County, state start coordinating to fix collapsed Route 30 in East Pittsburgh

County, state start coordinating to fix collapsed Route 30 in East Pittsburgh

Updated 1 hour ago

Allegheny County Emergency Services will lead the effort to repair a section of Route 30 that crumbled down an East Pittsburgh hill because of a landslide Saturday morning.

The department will coordinate with local and state agencies, Allegheny County Chief of Emergency Services Matt Brown said Sunday at the scene. At some point, federal agencies could get involved, he said.

A landslide about 6 a.m. Saturday caused a section of Route 30 to fall about 40 feet. The debris took out an apartment building and threatened several other buildings, officials said.

Roadway repairs will take a few months, maybe longer, PennDOT District 11 Executive Cheryl Moon-Sirianni said.

Crews will perform geotechnical drilling to determine what caused the slide, what the solution might be and how long it will take, Moon-Sirianni said.

Officials hope to have the drilling results by the end of the week so they can settle on a solution and then hire a contractor quickly to start reconstruction, Moon-Sirianni said.

The road has been dropping in the middle for several years, but PennDOT officials thought that was because of a broken pipe beneath it, not a landslide, Moon-Sirianni said.

“It’s been dropping a little bit here and there for a few years, but just a little bit of asphalt,” Moon-Sirianni said. “There was no sign of it being a major catastrophe.”

Last week, when the movement on the hillside started, PennDOT performed geotechnical drilling and found it was indeed a landslide.

PennDOT closed westbound lanes of Route 30 near the Westinghouse Bridge on Wednesday after the road began to buckle. On Friday, all eastbound traffic was halted. Also Friday, East Pittsburgh police Chief Lori Payne evacuated two apartment buildings, including the one that later collapsed.

Thirty-one people have evacuated 29 apartment units in six buildings called Electric Avenue Apartments.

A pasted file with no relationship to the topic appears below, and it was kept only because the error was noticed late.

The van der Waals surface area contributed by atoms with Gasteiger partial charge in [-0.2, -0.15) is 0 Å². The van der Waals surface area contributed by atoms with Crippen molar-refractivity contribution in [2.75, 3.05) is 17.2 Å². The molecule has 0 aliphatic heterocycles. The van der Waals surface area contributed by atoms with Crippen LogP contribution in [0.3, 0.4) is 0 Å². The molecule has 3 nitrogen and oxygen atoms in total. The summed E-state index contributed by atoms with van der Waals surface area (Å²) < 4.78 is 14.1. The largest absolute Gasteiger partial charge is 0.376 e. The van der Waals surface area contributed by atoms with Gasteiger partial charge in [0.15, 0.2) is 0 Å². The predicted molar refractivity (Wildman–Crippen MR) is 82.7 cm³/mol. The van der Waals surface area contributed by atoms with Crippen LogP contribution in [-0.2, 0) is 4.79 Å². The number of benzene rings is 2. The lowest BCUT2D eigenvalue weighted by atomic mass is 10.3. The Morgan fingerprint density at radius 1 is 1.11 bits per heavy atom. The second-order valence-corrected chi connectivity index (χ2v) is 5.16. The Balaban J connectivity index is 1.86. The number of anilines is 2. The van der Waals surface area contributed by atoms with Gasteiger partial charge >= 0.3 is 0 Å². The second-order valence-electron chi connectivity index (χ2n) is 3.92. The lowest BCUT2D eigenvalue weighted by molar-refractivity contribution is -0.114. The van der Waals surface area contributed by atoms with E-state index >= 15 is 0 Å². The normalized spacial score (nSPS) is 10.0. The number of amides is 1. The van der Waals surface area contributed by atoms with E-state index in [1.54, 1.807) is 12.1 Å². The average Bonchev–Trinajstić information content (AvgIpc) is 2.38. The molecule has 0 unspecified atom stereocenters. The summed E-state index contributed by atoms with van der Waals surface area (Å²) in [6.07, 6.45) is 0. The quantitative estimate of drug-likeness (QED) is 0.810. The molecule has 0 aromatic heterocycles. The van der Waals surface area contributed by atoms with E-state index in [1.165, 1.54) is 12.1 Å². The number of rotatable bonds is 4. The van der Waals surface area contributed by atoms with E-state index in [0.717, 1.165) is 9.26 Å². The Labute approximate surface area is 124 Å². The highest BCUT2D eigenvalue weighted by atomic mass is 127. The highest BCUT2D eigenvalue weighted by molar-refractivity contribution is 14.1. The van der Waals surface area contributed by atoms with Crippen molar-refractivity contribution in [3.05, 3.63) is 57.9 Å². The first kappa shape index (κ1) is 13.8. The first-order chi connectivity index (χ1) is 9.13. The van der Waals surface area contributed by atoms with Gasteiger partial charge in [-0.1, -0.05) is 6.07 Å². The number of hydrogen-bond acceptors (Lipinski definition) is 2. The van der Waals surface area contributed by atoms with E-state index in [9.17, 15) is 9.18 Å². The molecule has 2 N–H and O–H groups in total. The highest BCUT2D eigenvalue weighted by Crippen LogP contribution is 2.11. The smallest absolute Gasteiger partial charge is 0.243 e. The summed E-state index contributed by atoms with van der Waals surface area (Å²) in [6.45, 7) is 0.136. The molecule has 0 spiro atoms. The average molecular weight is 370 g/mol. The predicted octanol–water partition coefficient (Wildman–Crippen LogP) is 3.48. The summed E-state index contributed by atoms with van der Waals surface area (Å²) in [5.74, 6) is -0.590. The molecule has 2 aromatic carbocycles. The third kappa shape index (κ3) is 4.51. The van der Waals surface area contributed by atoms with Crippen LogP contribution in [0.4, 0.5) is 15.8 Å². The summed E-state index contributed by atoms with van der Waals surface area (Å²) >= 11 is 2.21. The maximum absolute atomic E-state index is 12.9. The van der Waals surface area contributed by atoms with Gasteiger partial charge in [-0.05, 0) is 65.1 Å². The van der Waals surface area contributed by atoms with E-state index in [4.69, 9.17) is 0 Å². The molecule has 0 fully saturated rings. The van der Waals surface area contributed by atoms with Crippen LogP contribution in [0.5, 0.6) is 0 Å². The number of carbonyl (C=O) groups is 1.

The apartment building that collapsed was demolished Saturday. Officials hope residents are able to return to the complex’s remaining five buildings in the coming weeks after they are repaired, Moon-Sirianni said.

A home that is up the hill from the apartments was damaged in the slide and will need to be demolished, officials determined Sunday. A business down the hill from the house was evacuated.

PennDOT is paying for hotel stays for the residents; county and PennDOT employees are meeting with the displaced to help them find places to stay and providing services.

On Monday, county workers will accompany residents so they can retrieve what they need from their homes, such as medications.

Heavy rain contributed

District 11, which includes Allegheny, Beaver and Butler counties, has 70 active landslides — a number that’s constantly changing, Moon-Sirianni said.

February was the wettest on record for Allegheny County, Brown said.

The precipitation has caused slides in places that don’t usually have them, such as Route 30 and Reis Run Road in Franklin Park, which PennDOT also closed Sunday , Moon-Sirianni said.

PennDOT Secretary Leslie S. Richards plans to stay in the area for several days to monitor the situation. She stressed that no one was hurt or killed in the slide.

She asked residents who live near hillsides to alert PennDOT if they see movement.

“If you see something that’s concerning, please call us and let us know and we’ll have our team out there,” Richards said.

Asked whether PennDOT has received any complaints about that section of Route 30 or the hillside prior to the slide, Moon-Sirianni said, “Not to our knowledge.”

About 21,000 vehicles a day use Route 30, also known as Lincoln Highway, according to PennDOT data. The section of the roadway that was affected is between Pittsburgh and the Westmore­land County line.

Theresa Clift is a Tribune-Review staff writer. Reach her at 412-380-5669, or via Twitter @tclift.

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Published at Sun, 08 Apr 2018 22:51:52 +0000

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